Throughout the world, driving is considered a high-risk activity and far too many people needlessly lose their lives in accidents every day. The term 'Accident' suggests the incident was unavoidable.
This is precisely why we should stop using this term and call them what they are: crashes, collisions, incidents! In the UK the Police have already started doing this. They no longer refer to RTA's (Road Traffic Accidents) they call them RTC's (Road Traffic Collisions).
95% of collisions have driver error as the main contributory factor.
Shocking, isn't it? Well, in the eyes of us road safety professionals, this is a good thing, mainly because there is an excellent opportunity to do something positive. Imagine if 95% of collisions were as a result of mechanical failure, we'd probably ditch the car for good!
More people are injured or killed at work while driving than in any of the high-risk industries, construction, mining and oil exploration to mention just a few.
Why? Well, if you think about it, the high-risk industries will have gone to great measures to identify and mitigate risks. It's all about safety, training, management controls, regulations and so on. However, when it comes to driving, one of life's high-risk activities, most companies have relatively few control measures in place and, sadly, far too many have nothing at all.
Why is changing this so important? Because companies can play a vital role in road safety, by recognising that driving is a high-risk activity and by having a good Driver Risk Management Programme in place. By doing this, not only are they contributing towards road safety, they are doing the right thing for their staff and above all, meeting their Health & Safety duty of care obligations.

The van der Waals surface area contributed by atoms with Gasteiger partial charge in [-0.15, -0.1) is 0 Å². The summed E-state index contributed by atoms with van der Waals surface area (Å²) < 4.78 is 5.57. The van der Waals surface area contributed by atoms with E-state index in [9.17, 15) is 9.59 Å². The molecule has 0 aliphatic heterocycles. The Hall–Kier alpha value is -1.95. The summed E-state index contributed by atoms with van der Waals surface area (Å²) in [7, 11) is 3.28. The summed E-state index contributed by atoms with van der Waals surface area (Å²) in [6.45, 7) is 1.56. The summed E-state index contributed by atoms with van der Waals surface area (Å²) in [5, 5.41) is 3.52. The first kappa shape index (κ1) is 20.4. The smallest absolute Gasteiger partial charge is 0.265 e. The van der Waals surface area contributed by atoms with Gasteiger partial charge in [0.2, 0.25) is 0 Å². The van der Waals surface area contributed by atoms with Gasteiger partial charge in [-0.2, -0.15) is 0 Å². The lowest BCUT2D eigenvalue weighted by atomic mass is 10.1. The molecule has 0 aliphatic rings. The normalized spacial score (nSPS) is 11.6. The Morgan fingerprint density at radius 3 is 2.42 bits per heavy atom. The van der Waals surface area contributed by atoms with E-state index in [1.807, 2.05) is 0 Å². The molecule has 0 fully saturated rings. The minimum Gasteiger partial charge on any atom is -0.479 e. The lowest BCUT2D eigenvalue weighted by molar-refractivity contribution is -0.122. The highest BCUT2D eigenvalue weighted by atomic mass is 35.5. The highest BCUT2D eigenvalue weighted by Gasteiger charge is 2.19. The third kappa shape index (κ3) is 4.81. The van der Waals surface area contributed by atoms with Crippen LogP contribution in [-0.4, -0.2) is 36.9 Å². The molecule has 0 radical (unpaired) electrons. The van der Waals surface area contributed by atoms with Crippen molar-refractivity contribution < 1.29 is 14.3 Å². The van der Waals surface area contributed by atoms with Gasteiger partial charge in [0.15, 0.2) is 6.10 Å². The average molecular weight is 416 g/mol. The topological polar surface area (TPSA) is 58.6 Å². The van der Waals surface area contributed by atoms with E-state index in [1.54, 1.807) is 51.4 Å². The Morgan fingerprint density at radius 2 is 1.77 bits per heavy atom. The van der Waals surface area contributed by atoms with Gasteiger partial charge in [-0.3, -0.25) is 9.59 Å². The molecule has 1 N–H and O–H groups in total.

In my experience, driver safety sadly ends up as the poor relation of general health and safety in the workplace, often because driving is not viewed as being a risky activity, after all, we all do it! But remember, a significant number of collisions happen during work time, on a work journey! So as a responsible employer and one who puts people first, managing driver safety should be a must and be viewed as a business-critical requirement.
Now, here comes the challenge. We want to manage driver risk effectively in the workplace, what do we have to do? How do we do it? Who will do it? So many questions. Let's explore this in a bit more detail.
The mandate must come from the top, for two reasons. Firstly, the 'controlling mind', CEO, MD, business owner, etc., of the company has the authority to introduce practices to manage driver risk. Secondly, should a fatality be a result of a work-related RTC, and the Company were found guilty of failing in their duty of care, the finger of blame would almost certainly point at the controlling mind of the business, whoever that might be. Would they want that on their conscience?
So, the controlling mind gives the mandate required, what then? Someone needs to take responsibility for driver safety in the business, on behalf of but supported by, the senior management team.
So it all has to start with appointing a 'Champion'. This person will act as a trusted go-between the senior management team and whatever management structure is in place that then has direct control and access to their driving population. The Champion will also be a single point of contact for any service partners; this ensures continuity and more of a guarantee that important things won't 'fall down the cracks', something that frequently happens when there is no central governance around driver safety.
Stage one of a good driver risk management programme must be to conduct a thorough risk assessment. This must not be a few lines added to your generic risk assessment; it must look very closely at all aspects of your driving activities, your staff, their vehicles and the journeys they make. If you have a good risk assessment in place, it will facilitate the next stage, that is to prepare a comprehensive driver safety policy.
The driver safety policy
The driver safety policy is an essential document because it articulates your standards, what you expect from your staff and what they can expect from you, all aligned to driver safety.
Aim to keep your driver safety policy concise, but, very explicit. Avoid using terms such as 'you are advised', this is open to misinterpretation, better to use terms such as you 'must', you 'must not'. Also, it's better to provide advice and guidance on the wider aspects of safe driving in a separate document, under the heading of 'Driver Safety Handbook'. If you combine the two, the document will be huge and let's be realistic, will people read it?
Within your driver safety policy, you need to include things like:
Expected driving standard
Your mobile phone policy